East Rock data scientist seeks to launch Orange Street ice cream store

NEW HAVEN — Elena Grewal can’t help but feel like her long walks in East Rock Park are missing something: an ice cream cone.

Grewal returned to her hometown of New Haven several years ago after living in San Francisco. She loved the East Rock neighborhood, she said, but missed having an ice cream shop within walking distance.

One day, as she walked past a vacant storefront, a light bulb went on: if an ice cream shop opened at 829 Orange St., her problem would be solved.

That’s how profession data scientist Grewal ended up working to establish Elena’s on Orange, which would offer soft serve ice cream and other treats. His request for a waiver to use the site, which was submitted to the Board of Zoning Appeals this week, remains pending.

“It all started because I love ice cream. It’s really simple,” Grewal said. take me to Ashley’s.”

An ice cream enthusiast, Grewal chose her San Francisco apartment “because of its proximity to ice cream,” she said.

She loves how easily the treat brings joy to people.

“Every time I had a bad day, I would go get an ice cream,” she said.

A former Airbnb executive, Grewal is familiar with the business world, she said, but knows less about making ice cream, although she has plenty of experience in taste testing and flavoring.

When she pondered the possibility of opening a store in East Rock, she asked the founder of her favorite place to get a cone in San Francisco for advice, an ice cream truck called Twirl and Dip.

“I owned an ice cream truck in San Francisco, and Elena was a fan of mine,” Meg Hilgartner said, adding that she hadn’t known Grewal before. “When (Grewal) started thinking about doing this project, she sought me out because she wanted to…choose someone’s brain.”

The time had come for Hilgartner to do more than give advice: she ended up joining the company.

After selling Twirl and Dip in 2018, Hilgartner said, she went back to school to improve her baking skills.

She then got a job producing baked goods at an upscale restaurant, Hilgartner said.

But the pandemic hit, wreaking havoc on the food industry. For this and other reasons, Hilgartner ended up moving back to upstate New York, where she grew up.

When Grewal finally asked if Hilgartner would help him start the business, Hilgartner said yes.

“After kind of losing my job and not working for a little while, it just seemed like an absolute dream come true,” Hilgartner said.

“It was so amazing. I was like, ‘I guess I have to do it now,'” Grewal said. “It kind of fell into place that (Hilgartner) had the availability to do it with me. .”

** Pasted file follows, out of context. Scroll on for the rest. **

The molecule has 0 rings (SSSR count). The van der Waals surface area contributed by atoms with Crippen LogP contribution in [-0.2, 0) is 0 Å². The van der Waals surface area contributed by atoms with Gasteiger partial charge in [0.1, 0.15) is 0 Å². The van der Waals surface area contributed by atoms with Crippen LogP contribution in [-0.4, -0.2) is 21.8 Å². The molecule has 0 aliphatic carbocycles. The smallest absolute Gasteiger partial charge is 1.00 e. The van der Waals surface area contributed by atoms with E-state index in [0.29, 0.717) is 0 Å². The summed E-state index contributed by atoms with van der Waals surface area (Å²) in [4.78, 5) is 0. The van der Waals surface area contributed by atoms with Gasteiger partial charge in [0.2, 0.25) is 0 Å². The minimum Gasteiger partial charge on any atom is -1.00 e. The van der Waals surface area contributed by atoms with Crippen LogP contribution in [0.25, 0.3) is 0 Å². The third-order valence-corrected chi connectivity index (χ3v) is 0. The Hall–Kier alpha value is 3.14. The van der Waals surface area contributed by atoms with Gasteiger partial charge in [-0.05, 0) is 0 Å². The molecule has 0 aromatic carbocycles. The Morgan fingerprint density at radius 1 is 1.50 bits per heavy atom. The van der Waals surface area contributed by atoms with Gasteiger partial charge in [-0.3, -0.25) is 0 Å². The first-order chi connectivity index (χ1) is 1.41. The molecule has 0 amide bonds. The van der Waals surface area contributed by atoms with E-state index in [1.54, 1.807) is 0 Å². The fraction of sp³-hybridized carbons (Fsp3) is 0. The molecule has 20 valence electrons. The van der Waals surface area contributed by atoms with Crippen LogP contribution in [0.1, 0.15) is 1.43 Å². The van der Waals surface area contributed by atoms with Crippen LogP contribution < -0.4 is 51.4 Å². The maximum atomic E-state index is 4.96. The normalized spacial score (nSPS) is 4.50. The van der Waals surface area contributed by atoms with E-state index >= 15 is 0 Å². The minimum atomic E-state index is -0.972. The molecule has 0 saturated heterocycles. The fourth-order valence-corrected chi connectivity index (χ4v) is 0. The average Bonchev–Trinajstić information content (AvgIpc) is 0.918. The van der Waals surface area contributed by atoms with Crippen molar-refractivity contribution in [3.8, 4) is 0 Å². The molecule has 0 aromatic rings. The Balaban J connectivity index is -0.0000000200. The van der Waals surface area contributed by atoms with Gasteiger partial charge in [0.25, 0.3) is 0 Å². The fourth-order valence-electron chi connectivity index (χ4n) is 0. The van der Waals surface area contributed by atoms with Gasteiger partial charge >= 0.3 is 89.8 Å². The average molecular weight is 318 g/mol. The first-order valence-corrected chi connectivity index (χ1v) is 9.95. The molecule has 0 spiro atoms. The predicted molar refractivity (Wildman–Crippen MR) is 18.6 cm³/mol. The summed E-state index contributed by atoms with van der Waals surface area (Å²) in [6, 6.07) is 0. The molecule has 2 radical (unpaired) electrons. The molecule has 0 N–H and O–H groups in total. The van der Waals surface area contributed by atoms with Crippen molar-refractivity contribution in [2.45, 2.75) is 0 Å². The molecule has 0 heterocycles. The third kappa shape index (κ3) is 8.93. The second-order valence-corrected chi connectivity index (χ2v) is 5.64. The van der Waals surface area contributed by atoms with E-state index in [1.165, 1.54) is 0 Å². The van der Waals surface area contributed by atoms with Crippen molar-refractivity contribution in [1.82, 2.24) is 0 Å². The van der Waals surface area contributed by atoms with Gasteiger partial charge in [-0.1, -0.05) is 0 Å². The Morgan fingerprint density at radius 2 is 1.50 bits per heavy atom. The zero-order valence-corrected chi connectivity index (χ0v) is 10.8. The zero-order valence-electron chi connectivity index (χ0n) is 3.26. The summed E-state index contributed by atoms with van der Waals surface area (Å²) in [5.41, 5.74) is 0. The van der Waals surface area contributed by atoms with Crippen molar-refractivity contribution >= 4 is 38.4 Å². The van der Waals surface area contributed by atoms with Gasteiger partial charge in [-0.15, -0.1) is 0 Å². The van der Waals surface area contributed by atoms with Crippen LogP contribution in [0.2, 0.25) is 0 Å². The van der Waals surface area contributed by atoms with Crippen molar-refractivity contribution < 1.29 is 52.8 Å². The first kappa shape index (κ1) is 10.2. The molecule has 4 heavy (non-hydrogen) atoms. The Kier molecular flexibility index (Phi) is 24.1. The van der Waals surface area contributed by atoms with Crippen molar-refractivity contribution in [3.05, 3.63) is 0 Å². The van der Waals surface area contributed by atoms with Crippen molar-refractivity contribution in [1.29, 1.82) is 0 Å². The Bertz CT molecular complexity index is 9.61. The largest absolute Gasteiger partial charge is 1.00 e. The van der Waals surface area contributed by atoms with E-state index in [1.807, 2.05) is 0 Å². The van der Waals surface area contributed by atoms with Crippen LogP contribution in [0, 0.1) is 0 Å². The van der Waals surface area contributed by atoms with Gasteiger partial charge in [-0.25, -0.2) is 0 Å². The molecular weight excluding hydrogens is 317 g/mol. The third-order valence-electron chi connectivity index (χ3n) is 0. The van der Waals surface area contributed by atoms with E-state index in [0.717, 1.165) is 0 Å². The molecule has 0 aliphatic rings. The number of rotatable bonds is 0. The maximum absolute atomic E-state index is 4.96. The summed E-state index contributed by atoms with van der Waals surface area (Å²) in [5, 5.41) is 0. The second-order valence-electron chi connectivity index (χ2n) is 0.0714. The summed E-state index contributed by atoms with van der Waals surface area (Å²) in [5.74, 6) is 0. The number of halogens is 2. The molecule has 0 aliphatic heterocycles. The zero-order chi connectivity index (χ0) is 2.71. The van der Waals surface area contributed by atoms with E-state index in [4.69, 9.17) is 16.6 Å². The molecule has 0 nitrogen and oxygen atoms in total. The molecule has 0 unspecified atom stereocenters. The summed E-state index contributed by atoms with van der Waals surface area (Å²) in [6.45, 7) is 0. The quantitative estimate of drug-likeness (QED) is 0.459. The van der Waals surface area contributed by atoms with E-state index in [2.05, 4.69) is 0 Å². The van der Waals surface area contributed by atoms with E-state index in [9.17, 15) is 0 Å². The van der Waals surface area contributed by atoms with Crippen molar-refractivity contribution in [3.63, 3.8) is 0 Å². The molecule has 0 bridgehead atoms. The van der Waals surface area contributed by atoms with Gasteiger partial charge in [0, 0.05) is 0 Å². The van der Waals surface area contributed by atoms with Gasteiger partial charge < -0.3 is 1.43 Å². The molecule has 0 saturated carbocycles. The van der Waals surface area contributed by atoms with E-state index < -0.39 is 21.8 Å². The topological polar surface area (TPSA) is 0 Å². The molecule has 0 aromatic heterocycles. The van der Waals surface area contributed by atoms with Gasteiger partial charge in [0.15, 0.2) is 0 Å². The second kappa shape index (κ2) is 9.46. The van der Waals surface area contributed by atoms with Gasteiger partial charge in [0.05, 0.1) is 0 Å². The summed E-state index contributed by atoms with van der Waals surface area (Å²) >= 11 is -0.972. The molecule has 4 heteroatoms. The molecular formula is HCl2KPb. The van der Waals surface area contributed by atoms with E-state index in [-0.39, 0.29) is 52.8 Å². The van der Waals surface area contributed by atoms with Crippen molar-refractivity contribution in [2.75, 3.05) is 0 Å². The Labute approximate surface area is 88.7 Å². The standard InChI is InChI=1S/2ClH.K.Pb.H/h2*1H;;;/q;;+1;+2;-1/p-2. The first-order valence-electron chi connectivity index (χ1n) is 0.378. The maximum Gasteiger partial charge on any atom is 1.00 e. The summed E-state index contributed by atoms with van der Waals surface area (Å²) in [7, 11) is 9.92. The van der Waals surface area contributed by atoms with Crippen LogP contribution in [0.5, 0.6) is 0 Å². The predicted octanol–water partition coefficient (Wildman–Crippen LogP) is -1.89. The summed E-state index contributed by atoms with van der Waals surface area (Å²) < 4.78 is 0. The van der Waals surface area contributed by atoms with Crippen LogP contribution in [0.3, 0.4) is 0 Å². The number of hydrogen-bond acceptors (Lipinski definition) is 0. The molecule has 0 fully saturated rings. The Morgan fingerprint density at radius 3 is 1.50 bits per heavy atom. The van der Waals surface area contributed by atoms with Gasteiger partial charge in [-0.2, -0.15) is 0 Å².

Initial soft-serve offerings will include vanilla, chocolate and vanilla-chocolate swirl, Grewal said.

“The data shows that vanilla is the most popular,” Grewal said with a hint of disappointment. “Personally, I like chocolate.”

She also expects to feature rotating flavors, she said.

Hilgartner said she’s been working on developing dairy-free recipes, one using oat milk and another using nuts.

This latest idea came from Grewal, inspired by a delicious macadamia nut soft serve she once had.

For the business to survive the winter, Grewal expects it will have to serve more than ice cream. While the final menu remains up in the air, Hilgartner is developing recipes for pastries that will pair well with coffee.

And the duo hope to serve what might be an unconventional find at an ice cream parlour: wine. The concept came to them via an article by chef David Lebovitz about a store in Paris that sells wine and ice cream, Grewal said.

Grewal applied for a use waiver to allow ice cream, beer, and wine service at 829 Orange St. The Zoning Board of Appeals referred the proposal to the City Plan Commission.

While many community members expressed support at Tuesday’s meeting, Grewal said, there were concerns about the liquor license and the noise that might be associated with it.

But Grewal pointed out that the Caffe Bravo restaurant, which is on the same block, already serves alcohol.

“Our feeling is that if we’re going to offer wine, it’s totally in line with what’s in the neighborhood,” she said. “We’re really excited about the ice cream and I think it was clear there was a lot of support.”

“I’m happy to talk to anyone who has questions,” she said.

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Sean N. Ayres